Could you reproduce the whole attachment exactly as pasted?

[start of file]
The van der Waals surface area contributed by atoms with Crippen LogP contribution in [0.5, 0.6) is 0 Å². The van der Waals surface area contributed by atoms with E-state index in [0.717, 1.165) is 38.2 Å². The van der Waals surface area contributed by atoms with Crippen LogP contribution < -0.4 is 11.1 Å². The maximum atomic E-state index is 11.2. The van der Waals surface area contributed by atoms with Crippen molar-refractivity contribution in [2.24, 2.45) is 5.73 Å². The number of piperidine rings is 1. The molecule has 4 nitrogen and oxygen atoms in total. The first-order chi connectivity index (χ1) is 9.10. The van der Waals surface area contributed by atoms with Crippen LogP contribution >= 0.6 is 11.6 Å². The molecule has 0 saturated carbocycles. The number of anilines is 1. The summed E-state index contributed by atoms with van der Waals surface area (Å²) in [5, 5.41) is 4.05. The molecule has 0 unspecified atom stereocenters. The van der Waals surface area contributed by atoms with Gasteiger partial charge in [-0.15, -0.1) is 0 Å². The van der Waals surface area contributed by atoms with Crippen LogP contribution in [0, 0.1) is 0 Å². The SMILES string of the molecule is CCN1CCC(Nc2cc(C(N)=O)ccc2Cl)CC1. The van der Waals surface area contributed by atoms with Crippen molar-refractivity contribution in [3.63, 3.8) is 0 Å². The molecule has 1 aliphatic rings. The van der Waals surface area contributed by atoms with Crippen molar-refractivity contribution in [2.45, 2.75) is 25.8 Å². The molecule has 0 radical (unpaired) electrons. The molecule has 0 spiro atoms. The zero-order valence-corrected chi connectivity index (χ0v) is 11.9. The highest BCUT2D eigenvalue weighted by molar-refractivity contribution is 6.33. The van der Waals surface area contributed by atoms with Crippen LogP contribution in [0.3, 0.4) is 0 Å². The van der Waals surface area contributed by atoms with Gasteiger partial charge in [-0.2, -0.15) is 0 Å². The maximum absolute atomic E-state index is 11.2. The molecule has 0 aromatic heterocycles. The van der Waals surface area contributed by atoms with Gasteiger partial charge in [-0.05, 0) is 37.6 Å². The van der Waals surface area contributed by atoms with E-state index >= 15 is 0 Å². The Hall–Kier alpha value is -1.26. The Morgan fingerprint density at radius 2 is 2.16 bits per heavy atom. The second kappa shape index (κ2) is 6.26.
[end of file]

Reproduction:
The van der Waals surface area contributed by atoms with Crippen LogP contribution in [0.5, 0.6) is 0 Å². The van der Waals surface area contributed by atoms with E-state index in [0.717, 1.165) is 38.2 Å². The van der Waals surface area contributed by atoms with Crippen LogP contribution < -0.4 is 11.1 Å². The maximum atomic E-state index is 11.2. The van der Waals surface area contributed by atoms with Crippen molar-refractivity contribution in [2.24, 2.45) is 5.73 Å². The number of piperidine rings is 1. The molecule has 4 nitrogen and oxygen atoms in total. The first-order chi connectivity index (χ1) is 9.10. The van der Waals surface area contributed by atoms with Crippen LogP contribution >= 0.6 is 11.6 Å². The molecule has 0 saturated carbocycles. The number of anilines is 1. The summed E-state index contributed by atoms with van der Waals surface area (Å²) in [5, 5.41) is 4.05. The molecule has 0 unspecified atom stereocenters. The van der Waals surface area contributed by atoms with Gasteiger partial charge in [-0.15, -0.1) is 0 Å². The van der Waals surface area contributed by atoms with Crippen LogP contribution in [0, 0.1) is 0 Å². The SMILES string of the molecule is CCN1CCC(Nc2cc(C(N)=O)ccc2Cl)CC1. The van der Waals surface area contributed by atoms with Crippen molar-refractivity contribution in [3.63, 3.8) is 0 Å². The molecule has 1 aliphatic rings. The van der Waals surface area contributed by atoms with Crippen molar-refractivity contribution in [2.45, 2.75) is 25.8 Å². The molecule has 0 radical (unpaired) electrons. The molecule has 0 spiro atoms. The zero-order valence-corrected chi connectivity index (χ0v) is 11.9. The highest BCUT2D eigenvalue weighted by molar-refractivity contribution is 6.33. The van der Waals surface area contributed by atoms with Crippen LogP contribution in [0.3, 0.4) is 0 Å². The van der Waals surface area contributed by atoms with Gasteiger partial charge in [-0.2, -0.15) is 0 Å². The maximum absolute atomic E-state index is 11.2. The molecule has 0 aromatic heterocycles. The van der Waals surface area contributed by atoms with Gasteiger partial charge in [-0.05, 0) is 37.6 Å². The van der Waals surface area contributed by atoms with E-state index >= 15 is 0 Å². The Hall–Kier alpha value is -1.26. The Morgan fingerprint density at radius 2 is 2.16 bits per heavy atom. The second kappa shape index (κ2) is 6.26.